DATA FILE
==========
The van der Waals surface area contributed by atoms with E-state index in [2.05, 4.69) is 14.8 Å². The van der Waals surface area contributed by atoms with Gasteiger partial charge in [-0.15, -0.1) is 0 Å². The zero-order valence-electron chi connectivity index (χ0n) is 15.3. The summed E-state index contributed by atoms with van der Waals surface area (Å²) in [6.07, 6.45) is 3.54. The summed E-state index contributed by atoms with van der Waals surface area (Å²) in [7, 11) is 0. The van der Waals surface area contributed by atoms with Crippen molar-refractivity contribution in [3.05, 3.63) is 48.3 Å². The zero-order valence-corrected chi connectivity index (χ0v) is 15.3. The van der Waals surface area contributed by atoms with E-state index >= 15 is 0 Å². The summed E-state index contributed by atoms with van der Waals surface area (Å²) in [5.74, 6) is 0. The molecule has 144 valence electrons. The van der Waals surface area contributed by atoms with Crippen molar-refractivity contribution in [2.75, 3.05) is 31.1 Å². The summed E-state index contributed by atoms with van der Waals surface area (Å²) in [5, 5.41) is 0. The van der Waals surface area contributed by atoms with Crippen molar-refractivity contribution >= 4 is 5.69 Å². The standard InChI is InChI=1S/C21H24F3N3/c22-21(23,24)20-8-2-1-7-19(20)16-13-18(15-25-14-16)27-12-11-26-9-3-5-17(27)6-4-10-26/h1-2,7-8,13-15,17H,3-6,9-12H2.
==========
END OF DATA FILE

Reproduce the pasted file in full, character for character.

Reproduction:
The van der Waals surface area contributed by atoms with E-state index in [2.05, 4.69) is 14.8 Å². The van der Waals surface area contributed by atoms with Gasteiger partial charge in [-0.15, -0.1) is 0 Å². The zero-order valence-electron chi connectivity index (χ0n) is 15.3. The summed E-state index contributed by atoms with van der Waals surface area (Å²) in [6.07, 6.45) is 3.54. The summed E-state index contributed by atoms with van der Waals surface area (Å²) in [7, 11) is 0. The van der Waals surface area contributed by atoms with Crippen molar-refractivity contribution in [3.05, 3.63) is 48.3 Å². The zero-order valence-corrected chi connectivity index (χ0v) is 15.3. The van der Waals surface area contributed by atoms with E-state index >= 15 is 0 Å². The summed E-state index contributed by atoms with van der Waals surface area (Å²) in [5.74, 6) is 0. The molecule has 144 valence electrons. The van der Waals surface area contributed by atoms with Crippen molar-refractivity contribution in [2.75, 3.05) is 31.1 Å². The summed E-state index contributed by atoms with van der Waals surface area (Å²) in [5, 5.41) is 0. The van der Waals surface area contributed by atoms with Crippen molar-refractivity contribution >= 4 is 5.69 Å². The standard InChI is InChI=1S/C21H24F3N3/c22-21(23,24)20-8-2-1-7-19(20)16-13-18(15-25-14-16)27-12-11-26-9-3-5-17(27)6-4-10-26/h1-2,7-8,13-15,17H,3-6,9-12H2.